Eucharistic Links of the Wedding Feast in Cana Account
The wedding feast at Cana, an event that witnessed the first miracle of Jesus as recounted in the Gospel of John (Jn 2:1-11), provides many messages and insights that come to mind simply by intently reflecting on the gospel story.
For instance, by His presence in the wedding feast, it is clear that Jesus blessed marriage itself and confirmed its sanctity. Mary’s remark to Jesus: “They have no wine” shows Mary’s solicitude and compassion towards the newly-wed couple. Also, the fact that Jesus performed the miracle despite His obvious reluctance and seeming lack of concern clearly manifests the love and importance He accorded His mother. Mary’s instruction to the servants, “Do whatever He tells you” shows Mary’s faith in her Son and her role as one leading people to her Son.
The miracle of changing ordinary water into the best-tasting wine of the marriage feast manifested Jesus’ power, “revealing His glory,” and making the disciples believe in Jesus as one coming from God.
These insights derived from the text, however, are like scratching at the surface. The miracle itself, also called “sign,” leads us to ask the question: What is the meaning of this sign? Is there something more in this story that meets the eye? Is this event, with the circumstances surrounding it, related to or linked somehow with other events or passages in the Johannine Gospel, and/or other passages in the Old and New Testaments? Or is this incident to be taken merely at its surface value, that is, as a manifestation of Jesus’ accommodation to His mother and of His divine power that made his disciples believe in Him?
The four Gospels, especially the Gospel of John, contain narratives of events that are rich in imagery and allusions to other events in other parts of Scripture. What happened at the wedding feast at Cana is an example of such an event. Applying biblical methods of interpretation, we can find deeper meanings that are not immediately discernible by merely reading the text of the narrative.
This brief essay is an attempt to draw out the hidden meanings and messages in the narrative of the wedding feast at Cana, essentially that the event forms part of a wider scriptural framework understanding, which reveals the fuller divine plan. Reading the entire Johannine Gospel carefully, we cannot but see the link between the Cana story and the institution of the Eucharist as the central act of worship of the New Covenant. The wedding feast at Cana and the Eucharistic Liturgy both provide similar imagery to the Marriage Supper of the Lamb, which is the heavenly worship described by John in the Book of Revelation.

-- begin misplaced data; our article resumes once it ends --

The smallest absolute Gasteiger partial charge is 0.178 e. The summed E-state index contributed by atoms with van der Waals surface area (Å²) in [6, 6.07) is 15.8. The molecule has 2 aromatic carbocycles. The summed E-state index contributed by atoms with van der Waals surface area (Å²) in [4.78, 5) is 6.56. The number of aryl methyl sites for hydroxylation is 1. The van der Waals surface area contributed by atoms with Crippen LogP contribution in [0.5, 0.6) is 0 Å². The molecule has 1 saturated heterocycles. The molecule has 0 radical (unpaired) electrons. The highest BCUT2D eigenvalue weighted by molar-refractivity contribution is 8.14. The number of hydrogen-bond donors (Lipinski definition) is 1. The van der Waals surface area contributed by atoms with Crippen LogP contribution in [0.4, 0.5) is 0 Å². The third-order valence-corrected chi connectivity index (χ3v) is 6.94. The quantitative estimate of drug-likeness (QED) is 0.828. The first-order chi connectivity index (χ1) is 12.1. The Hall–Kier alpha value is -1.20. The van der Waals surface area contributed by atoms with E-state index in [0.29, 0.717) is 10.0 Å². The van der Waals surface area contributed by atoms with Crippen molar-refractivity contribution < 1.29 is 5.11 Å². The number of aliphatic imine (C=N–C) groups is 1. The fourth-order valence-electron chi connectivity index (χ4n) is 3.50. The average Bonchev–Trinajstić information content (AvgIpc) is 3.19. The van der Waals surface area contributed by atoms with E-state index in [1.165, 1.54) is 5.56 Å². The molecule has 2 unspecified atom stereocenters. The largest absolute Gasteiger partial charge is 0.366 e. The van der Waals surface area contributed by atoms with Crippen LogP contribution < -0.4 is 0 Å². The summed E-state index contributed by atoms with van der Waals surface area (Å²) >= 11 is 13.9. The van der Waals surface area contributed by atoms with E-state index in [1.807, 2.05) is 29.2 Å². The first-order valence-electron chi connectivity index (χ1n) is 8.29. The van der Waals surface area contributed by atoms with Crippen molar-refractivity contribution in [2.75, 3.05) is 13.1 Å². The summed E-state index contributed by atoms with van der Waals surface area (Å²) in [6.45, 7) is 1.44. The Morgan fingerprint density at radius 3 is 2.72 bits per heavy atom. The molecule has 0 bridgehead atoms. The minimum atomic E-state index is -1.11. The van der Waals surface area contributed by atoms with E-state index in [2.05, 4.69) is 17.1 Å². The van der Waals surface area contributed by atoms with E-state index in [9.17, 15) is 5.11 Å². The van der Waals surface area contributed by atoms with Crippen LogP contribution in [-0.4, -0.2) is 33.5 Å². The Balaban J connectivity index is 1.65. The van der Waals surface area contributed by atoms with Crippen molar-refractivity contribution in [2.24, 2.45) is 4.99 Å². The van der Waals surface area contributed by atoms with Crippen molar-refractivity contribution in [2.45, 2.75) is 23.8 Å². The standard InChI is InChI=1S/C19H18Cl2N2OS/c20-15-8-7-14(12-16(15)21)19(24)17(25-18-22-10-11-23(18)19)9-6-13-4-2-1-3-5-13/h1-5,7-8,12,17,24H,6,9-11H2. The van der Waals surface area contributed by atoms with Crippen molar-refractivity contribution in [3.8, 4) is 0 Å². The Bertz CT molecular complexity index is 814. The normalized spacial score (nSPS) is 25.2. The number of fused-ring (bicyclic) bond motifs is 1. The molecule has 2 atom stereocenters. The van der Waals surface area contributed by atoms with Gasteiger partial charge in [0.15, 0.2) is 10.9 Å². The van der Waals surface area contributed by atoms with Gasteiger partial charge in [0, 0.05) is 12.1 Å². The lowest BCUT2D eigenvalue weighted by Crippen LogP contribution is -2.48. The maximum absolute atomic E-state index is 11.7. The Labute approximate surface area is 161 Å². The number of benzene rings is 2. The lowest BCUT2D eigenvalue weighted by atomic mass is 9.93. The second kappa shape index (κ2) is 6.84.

To find out such links and allusions, we begin by listing the main elements of the Cana story. First, it was a feast celebrating the marriage of a groom and His bride. Second, among the invited guests were Jesus, Mary and the disciples. Third, the focal object was wine, which the couple ran out of and which would have caused them embarrassment if its continued supply at the celebration was not forthcoming. Fourth, there was an initial apparent rejection of His mother’s request because, as Jesus said, “My hour has not yet come.” Fifth, Jesus nevertheless produced the much-needed drink by first instructing the servants to put water into six big empty jars and then changing that water into wine. Sixth, the wine that Jesus provided was the best quality wine at that wedding feast. Finally, witnessing this, the disciples believed in Jesus’ power, and Jesus’ glory was revealed.